Here are five things you can do to reduce the risk of dementia:

Dementia is a devastating illness that affects one in 10 people over 65 but recent research suggests there are things you can do to reduce the risk of it happening to you.[1]

The Economic Cost of Dementia in Australia report estimates that 413,000 Australians are living with dementia.1 One in four people over the age of 85 will have dementia and by the age of 95, it’s one in two.1

Dementia is not one disease but a range of conditions that cause a loss of mental functioning as we age. While age is the biggest risk factor, dementia is not inevitable.

What to do:

Dr Maree Farrow, a cognitive neuroscientist with the University of Tasmania’s Wicking Dementia Research and Education Centre, says there are five key ways to reduce your risk:[2]

1.         Stay mentally active

People who have mentally stimulating jobs or hobbies have a lower chance of developing dementia as they age. “It’s learning something new or different that’s important,” Dr Farrow says.

2.         Stay physically active

Physical activity helps grow new brain cells and new connections between brain cells. It also boosts the levels of the chemicals that help keep brain cells healthy.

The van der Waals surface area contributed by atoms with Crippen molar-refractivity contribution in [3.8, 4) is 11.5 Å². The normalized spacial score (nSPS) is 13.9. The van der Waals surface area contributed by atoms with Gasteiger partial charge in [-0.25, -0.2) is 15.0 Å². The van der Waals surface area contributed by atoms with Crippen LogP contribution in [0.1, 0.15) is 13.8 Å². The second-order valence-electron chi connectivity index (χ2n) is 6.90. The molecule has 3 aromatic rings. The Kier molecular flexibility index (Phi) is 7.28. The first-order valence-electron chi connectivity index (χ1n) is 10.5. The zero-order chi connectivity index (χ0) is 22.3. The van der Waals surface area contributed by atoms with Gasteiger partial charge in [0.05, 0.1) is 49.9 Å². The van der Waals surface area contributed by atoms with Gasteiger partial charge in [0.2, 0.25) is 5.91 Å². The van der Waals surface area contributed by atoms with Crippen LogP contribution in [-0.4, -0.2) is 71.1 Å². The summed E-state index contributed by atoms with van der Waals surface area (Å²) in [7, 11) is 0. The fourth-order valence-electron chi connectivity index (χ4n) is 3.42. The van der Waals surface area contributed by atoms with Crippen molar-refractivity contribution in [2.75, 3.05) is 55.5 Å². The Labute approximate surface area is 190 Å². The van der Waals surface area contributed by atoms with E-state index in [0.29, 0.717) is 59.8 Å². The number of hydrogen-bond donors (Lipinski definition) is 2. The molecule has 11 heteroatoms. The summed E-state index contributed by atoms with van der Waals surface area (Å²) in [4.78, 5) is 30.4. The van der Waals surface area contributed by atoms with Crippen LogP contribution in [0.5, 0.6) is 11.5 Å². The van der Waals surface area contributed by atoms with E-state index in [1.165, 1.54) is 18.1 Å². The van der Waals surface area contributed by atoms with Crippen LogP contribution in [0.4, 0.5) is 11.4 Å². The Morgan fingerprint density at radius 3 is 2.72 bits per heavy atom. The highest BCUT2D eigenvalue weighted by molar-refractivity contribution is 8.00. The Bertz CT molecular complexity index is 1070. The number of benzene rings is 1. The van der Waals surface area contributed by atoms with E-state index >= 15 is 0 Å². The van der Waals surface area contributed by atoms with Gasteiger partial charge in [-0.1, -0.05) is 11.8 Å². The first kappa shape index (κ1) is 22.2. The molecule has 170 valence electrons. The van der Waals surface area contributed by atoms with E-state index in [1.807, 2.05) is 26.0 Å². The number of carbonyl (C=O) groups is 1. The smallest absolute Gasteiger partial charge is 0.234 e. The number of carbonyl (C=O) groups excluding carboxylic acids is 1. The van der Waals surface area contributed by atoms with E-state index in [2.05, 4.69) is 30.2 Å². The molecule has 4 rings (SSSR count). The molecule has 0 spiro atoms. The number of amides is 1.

3.         Eat well

The most positive results on diet point to fruit and vegetables, which are rich in antioxidants.

4.         Stay socially active

A large network of friends helps your brain. “You have to understand facial expressions and body language,” Dr Farrow says. “Lots of different parts of your brain are working.”

5.         Watch your key numbers

Keep your blood pressure, cholesterol and blood sugar levels in the healthy range. If the blood vessels in your brain are unhealthy, they will damage your brain cells.

[1] Brown, Prof. L., Hansnata, E. and La, H. A. (2017), The  Economic Cost of Dementia in Australia 2016-2056. Report commissioned by Alzheimer’s Australia and developed by the National Centre for Social and Economic Modelling at the Institute for Governance and Policy Analysis at the University of Canberra. Sourced from:

[2] Rehbin, A. (2013), ‘Speaking with Cognitive Neuroscientist – Dr Maree Farrow’, The Australian Hospital & Healthcare Bulletin. Sourced from:

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